LaPorte County doubles the number of new businesses seeking assumed names in 2009.

Academic research documents the contribution of small and young businesses to economic recovery.   With this knowledge government leaders and economic developers are well served to provide programs aiding new business formation.

Future small business formation will be accomplished by a small subset of the population.  Economic Development strategy targeting this subset increases the likelihood and success of new business formation and creation of jobs and additional investment in the LaPorte economy.

In 1979 a David L. Birch, doing government sponsored research, identified that small business created 2/3’s of all new jobs.  This discovery set in place a transformation of local community sponsored economic development strategies.

No longer were economic development strategies to be solely dedicated to the recruitment of the next business willing to locate but economic development programs should also consider helping small businesses expand; hopefully creating new jobs quicker and in greater quantity.

Since this revelation, small business creation and expansion has become a staple of local economic development programs.

Adding fuel to this message has continued over the past 30-years.

The US Small Business Administration adds that in the decade of 1980-90- 56% of the new jobs that were created came from businesses having less than 20 employees.   It’s the same for the next half decade “1990-95” where these small businesses created 49% of the new jobs.

Most notable is research completed by the National Federation of Independent Businesses showing that these new jobs came in the beginning of an economic recovery.

The evidence that new small businesses create the majority of new jobs continues. 

Research by the Kauffman Foundation documented that in 2006-07 over 2/3’s of the new jobs created occurred in businesses less than 5-years old.  The research also disclosed that over 50% of these jobs originated from firms with less than 50 employees.

A logical question to be asked is who will start these new businesses?

Again research by the Kauffman Foundation gives an indication.

Their researches studying entrepreneurial activity between 1996 and 2008 concluded that nationally 32 of every 100,000 people will start a new business.

In Indiana the researchers say 28 out of every 100,000 people will start a new business.

Other national findings show:

  1. Construction or other service business was most likely new business formed.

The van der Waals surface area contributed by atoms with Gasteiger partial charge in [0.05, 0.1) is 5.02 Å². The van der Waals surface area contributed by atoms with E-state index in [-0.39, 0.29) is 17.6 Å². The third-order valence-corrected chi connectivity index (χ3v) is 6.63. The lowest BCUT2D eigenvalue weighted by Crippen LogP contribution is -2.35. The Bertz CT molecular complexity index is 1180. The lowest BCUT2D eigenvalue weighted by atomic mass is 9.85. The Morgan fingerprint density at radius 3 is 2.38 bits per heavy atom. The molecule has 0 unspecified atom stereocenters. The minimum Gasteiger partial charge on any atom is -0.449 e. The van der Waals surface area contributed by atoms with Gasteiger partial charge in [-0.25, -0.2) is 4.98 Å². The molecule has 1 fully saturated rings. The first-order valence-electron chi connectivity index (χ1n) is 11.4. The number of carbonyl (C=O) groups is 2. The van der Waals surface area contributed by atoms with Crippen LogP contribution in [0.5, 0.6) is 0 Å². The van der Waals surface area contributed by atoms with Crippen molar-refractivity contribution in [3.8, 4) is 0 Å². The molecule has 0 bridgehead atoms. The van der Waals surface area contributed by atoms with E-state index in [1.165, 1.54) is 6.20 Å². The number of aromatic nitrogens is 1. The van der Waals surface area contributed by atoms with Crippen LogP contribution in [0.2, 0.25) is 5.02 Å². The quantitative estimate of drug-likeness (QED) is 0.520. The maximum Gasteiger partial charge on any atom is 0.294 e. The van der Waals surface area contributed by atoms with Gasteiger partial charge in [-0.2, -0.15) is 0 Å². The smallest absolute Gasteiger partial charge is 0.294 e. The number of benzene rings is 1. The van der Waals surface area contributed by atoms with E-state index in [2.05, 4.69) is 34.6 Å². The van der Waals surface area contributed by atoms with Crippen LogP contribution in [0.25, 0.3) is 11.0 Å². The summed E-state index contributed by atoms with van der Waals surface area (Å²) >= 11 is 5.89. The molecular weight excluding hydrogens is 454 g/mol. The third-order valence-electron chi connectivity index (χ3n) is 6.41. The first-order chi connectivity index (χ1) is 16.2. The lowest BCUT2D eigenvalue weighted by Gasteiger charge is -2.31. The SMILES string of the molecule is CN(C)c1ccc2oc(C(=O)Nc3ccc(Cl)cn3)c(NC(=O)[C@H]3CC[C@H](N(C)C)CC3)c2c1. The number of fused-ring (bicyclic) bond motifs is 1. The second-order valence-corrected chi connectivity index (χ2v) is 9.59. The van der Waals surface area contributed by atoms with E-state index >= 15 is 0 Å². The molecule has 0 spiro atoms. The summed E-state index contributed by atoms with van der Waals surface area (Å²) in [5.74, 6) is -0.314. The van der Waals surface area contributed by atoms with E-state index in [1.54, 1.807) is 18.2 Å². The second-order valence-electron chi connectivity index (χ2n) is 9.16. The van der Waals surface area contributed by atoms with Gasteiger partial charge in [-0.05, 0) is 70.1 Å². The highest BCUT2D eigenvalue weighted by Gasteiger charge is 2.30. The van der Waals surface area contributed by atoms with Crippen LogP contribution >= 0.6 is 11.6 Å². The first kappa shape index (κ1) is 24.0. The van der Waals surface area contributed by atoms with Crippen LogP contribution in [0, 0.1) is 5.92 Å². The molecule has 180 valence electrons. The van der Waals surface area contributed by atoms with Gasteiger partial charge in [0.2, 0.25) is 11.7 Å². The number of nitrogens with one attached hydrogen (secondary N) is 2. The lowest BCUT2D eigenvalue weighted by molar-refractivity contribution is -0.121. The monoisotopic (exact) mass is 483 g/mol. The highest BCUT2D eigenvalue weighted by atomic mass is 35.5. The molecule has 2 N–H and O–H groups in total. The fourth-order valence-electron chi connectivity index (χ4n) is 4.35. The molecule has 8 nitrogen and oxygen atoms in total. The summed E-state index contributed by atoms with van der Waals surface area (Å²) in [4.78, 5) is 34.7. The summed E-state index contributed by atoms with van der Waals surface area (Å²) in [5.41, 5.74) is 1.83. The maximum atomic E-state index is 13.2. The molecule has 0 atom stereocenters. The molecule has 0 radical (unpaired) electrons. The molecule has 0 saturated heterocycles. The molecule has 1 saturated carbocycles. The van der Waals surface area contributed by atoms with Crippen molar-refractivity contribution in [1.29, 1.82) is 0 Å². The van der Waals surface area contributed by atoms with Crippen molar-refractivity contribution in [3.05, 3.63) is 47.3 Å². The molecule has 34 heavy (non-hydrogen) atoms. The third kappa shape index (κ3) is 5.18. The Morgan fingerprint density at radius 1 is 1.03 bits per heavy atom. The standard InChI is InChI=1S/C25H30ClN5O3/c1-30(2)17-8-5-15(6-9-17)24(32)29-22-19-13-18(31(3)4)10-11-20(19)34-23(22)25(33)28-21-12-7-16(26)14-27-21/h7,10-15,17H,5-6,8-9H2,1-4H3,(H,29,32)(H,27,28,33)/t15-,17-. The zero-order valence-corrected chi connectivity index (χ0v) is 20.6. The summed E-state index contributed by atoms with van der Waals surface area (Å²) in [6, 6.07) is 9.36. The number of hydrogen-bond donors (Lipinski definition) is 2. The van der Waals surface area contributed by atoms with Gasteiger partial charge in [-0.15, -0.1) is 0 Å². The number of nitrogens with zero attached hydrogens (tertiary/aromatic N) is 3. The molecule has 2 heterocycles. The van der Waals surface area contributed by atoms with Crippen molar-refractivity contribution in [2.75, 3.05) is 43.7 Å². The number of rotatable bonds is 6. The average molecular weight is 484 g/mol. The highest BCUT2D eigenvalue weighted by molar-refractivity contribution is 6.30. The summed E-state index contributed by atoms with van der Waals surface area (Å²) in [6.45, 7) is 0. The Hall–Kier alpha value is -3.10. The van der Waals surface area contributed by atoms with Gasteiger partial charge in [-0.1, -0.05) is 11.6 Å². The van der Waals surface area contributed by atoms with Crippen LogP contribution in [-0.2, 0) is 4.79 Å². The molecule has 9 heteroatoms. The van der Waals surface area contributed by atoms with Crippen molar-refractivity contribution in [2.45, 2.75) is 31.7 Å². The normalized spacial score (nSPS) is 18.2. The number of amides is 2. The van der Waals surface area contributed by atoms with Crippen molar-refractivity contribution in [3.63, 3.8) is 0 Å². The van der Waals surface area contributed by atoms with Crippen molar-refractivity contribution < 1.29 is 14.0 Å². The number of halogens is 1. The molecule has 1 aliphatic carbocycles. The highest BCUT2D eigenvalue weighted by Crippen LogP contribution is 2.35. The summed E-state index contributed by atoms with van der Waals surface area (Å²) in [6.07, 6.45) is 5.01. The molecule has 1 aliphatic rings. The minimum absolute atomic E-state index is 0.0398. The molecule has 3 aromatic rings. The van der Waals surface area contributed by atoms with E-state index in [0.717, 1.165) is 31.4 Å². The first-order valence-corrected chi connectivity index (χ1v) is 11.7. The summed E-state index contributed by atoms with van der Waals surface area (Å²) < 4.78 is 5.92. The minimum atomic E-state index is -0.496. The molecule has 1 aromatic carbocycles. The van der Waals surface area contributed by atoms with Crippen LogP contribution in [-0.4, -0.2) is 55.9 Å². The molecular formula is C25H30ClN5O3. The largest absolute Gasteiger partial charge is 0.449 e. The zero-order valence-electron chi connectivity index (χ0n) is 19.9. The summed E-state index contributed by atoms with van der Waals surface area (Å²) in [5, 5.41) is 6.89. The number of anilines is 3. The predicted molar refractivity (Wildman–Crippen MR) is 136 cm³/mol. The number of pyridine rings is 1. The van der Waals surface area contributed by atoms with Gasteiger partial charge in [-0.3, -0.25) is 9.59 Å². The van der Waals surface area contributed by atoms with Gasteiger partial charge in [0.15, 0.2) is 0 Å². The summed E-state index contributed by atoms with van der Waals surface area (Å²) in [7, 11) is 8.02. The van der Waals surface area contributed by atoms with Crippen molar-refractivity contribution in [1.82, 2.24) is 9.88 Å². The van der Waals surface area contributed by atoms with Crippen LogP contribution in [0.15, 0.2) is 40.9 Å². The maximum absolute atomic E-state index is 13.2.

2. A new business owner was most likely a Latino or Asian-American.
  3. New business owners likely had less than or a high-school education.
  4. New immigrants have a higher tendency to start a new business.
  5. New business owners were most likely to be male aged between 55-64 years.

To measure how well LaPorte County complies with this national standard, data from the US Department of Commerce and County Recorders office was studied. 

US Department of Commerce County Business Pattern data reveals for Indiana businesses filing business income taxes, that in the period of 1998 to 2007 the number of business with less than 50 employees grew by 6,167 firms; 4.5%.

In LaPorte County during this same period the number decreased by 29 firms (a 1.1% decrease) and the number increased in our neighboring county Porter by 394 firms: 12.7%.

For business that report business income on their personal income taxes we studied the growth of businesses filing an Assumed Name Registration with the LaPorte County Recorder. 

Laporte County
Assumed Business Name Certificates
Year Number of New Certificates Issued
2010 to date 47
2009 441
2008 160
2007 185
2006 173
2005 194
2004 204
2003 176

We found that between the seven-year period between 2003 and 2009 an average annual enrollment of new businesses of 209, ranging from low of 160 to a high of 204, with the highest enrollment being 441 in 2009.  It is interesting to note that registrations actually doubled in the height of the current economic recession.

What’s this all mean?

Quite simply, new small businesses will contribute to job recovery in LaPorte County.  These will likely be started by a small subset of the population.

We believe the LaPorte County entrepreneurial profile will focus on Latinos, new immigrants, Asian-Americans and while males aged between 55-64 years.

Author note:  This was prepared by Charles Eckenstahler for presentation at the the Purdue North Central “Topics in Regional Economic Development”   classs, Spring 2010.

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